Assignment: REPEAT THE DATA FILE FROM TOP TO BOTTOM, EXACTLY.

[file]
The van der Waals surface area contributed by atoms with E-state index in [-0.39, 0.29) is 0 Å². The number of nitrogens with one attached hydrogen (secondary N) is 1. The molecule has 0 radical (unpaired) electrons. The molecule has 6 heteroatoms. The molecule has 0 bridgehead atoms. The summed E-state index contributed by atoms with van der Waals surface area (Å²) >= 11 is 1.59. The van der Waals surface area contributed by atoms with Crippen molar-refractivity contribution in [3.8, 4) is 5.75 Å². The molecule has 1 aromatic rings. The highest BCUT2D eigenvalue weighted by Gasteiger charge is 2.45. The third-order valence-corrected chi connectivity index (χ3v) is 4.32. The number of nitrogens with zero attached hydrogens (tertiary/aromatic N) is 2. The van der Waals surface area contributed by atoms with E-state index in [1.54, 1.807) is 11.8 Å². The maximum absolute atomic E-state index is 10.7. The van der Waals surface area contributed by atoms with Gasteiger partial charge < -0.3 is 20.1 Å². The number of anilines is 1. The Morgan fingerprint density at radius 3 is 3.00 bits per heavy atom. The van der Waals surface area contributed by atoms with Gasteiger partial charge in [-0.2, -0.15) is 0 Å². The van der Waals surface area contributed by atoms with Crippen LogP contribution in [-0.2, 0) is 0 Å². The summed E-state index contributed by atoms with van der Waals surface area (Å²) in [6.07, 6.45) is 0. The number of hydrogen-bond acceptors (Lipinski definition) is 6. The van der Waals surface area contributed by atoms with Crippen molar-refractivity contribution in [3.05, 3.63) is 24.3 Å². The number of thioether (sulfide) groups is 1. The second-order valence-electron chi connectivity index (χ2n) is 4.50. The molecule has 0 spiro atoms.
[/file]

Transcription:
The van der Waals surface area contributed by atoms with E-state index in [-0.39, 0.29) is 0 Å². The number of nitrogens with one attached hydrogen (secondary N) is 1. The molecule has 0 radical (unpaired) electrons. The molecule has 6 heteroatoms. The molecule has 0 bridgehead atoms. The summed E-state index contributed by atoms with van der Waals surface area (Å²) >= 11 is 1.59. The van der Waals surface area contributed by atoms with Crippen molar-refractivity contribution in [3.8, 4) is 5.75 Å². The molecule has 1 aromatic rings. The highest BCUT2D eigenvalue weighted by Gasteiger charge is 2.45. The third-order valence-corrected chi connectivity index (χ3v) is 4.32. The number of nitrogens with zero attached hydrogens (tertiary/aromatic N) is 2. The van der Waals surface area contributed by atoms with E-state index in [1.54, 1.807) is 11.8 Å². The maximum absolute atomic E-state index is 10.7. The van der Waals surface area contributed by atoms with Gasteiger partial charge < -0.3 is 20.1 Å². The number of anilines is 1. The Morgan fingerprint density at radius 3 is 3.00 bits per heavy atom. The van der Waals surface area contributed by atoms with Gasteiger partial charge in [-0.2, -0.15) is 0 Å². The van der Waals surface area contributed by atoms with Crippen LogP contribution in [-0.2, 0) is 0 Å². The summed E-state index contributed by atoms with van der Waals surface area (Å²) in [6.07, 6.45) is 0. The number of hydrogen-bond acceptors (Lipinski definition) is 6. The van der Waals surface area contributed by atoms with Crippen molar-refractivity contribution in [3.05, 3.63) is 24.3 Å². The number of thioether (sulfide) groups is 1. The second-order valence-electron chi connectivity index (χ2n) is 4.50. The molecule has 0 spiro atoms.